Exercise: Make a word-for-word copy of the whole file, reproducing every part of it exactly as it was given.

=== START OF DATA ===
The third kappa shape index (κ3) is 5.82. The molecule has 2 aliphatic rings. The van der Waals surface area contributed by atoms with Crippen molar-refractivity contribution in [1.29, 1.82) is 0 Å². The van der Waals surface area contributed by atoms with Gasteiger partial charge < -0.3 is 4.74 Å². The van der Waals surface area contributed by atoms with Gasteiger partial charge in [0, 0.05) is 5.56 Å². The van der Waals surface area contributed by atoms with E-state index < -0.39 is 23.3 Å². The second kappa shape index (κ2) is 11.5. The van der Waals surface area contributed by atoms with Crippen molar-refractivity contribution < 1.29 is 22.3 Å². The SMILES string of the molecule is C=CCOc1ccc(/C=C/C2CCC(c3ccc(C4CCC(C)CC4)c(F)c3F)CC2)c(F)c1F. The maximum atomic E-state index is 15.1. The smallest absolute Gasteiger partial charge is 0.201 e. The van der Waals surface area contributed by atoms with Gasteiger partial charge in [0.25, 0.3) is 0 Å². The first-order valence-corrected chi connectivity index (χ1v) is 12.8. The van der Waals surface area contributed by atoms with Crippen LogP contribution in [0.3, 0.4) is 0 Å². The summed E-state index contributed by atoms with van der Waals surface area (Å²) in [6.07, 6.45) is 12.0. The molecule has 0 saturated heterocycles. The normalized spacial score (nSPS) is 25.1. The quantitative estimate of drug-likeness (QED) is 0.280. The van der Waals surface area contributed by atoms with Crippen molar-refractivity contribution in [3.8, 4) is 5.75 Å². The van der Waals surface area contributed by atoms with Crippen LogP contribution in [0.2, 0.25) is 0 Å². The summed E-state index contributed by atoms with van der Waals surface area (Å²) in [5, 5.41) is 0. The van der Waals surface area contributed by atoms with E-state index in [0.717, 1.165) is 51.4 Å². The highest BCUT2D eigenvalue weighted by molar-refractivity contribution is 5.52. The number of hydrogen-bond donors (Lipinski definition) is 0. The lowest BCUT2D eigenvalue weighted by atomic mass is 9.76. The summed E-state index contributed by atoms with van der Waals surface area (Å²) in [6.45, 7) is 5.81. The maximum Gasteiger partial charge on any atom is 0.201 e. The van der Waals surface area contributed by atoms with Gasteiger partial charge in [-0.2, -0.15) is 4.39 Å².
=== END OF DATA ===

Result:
The third kappa shape index (κ3) is 5.82. The molecule has 2 aliphatic rings. The van der Waals surface area contributed by atoms with Crippen molar-refractivity contribution in [1.29, 1.82) is 0 Å². The van der Waals surface area contributed by atoms with Gasteiger partial charge < -0.3 is 4.74 Å². The van der Waals surface area contributed by atoms with Gasteiger partial charge in [0, 0.05) is 5.56 Å². The van der Waals surface area contributed by atoms with E-state index < -0.39 is 23.3 Å². The second kappa shape index (κ2) is 11.5. The van der Waals surface area contributed by atoms with Crippen molar-refractivity contribution < 1.29 is 22.3 Å². The SMILES string of the molecule is C=CCOc1ccc(/C=C/C2CCC(c3ccc(C4CCC(C)CC4)c(F)c3F)CC2)c(F)c1F. The maximum atomic E-state index is 15.1. The smallest absolute Gasteiger partial charge is 0.201 e. The van der Waals surface area contributed by atoms with Gasteiger partial charge in [0.25, 0.3) is 0 Å². The first-order valence-corrected chi connectivity index (χ1v) is 12.8. The van der Waals surface area contributed by atoms with Crippen LogP contribution in [0.3, 0.4) is 0 Å². The summed E-state index contributed by atoms with van der Waals surface area (Å²) in [6.07, 6.45) is 12.0. The molecule has 0 saturated heterocycles. The normalized spacial score (nSPS) is 25.1. The quantitative estimate of drug-likeness (QED) is 0.280. The van der Waals surface area contributed by atoms with Crippen molar-refractivity contribution in [3.8, 4) is 5.75 Å². The van der Waals surface area contributed by atoms with Crippen LogP contribution in [0.2, 0.25) is 0 Å². The summed E-state index contributed by atoms with van der Waals surface area (Å²) in [5, 5.41) is 0. The van der Waals surface area contributed by atoms with E-state index in [0.717, 1.165) is 51.4 Å². The highest BCUT2D eigenvalue weighted by molar-refractivity contribution is 5.52. The number of hydrogen-bond donors (Lipinski definition) is 0. The lowest BCUT2D eigenvalue weighted by atomic mass is 9.76. The summed E-state index contributed by atoms with van der Waals surface area (Å²) in [6.45, 7) is 5.81. The maximum Gasteiger partial charge on any atom is 0.201 e. The van der Waals surface area contributed by atoms with Gasteiger partial charge in [-0.2, -0.15) is 4.39 Å².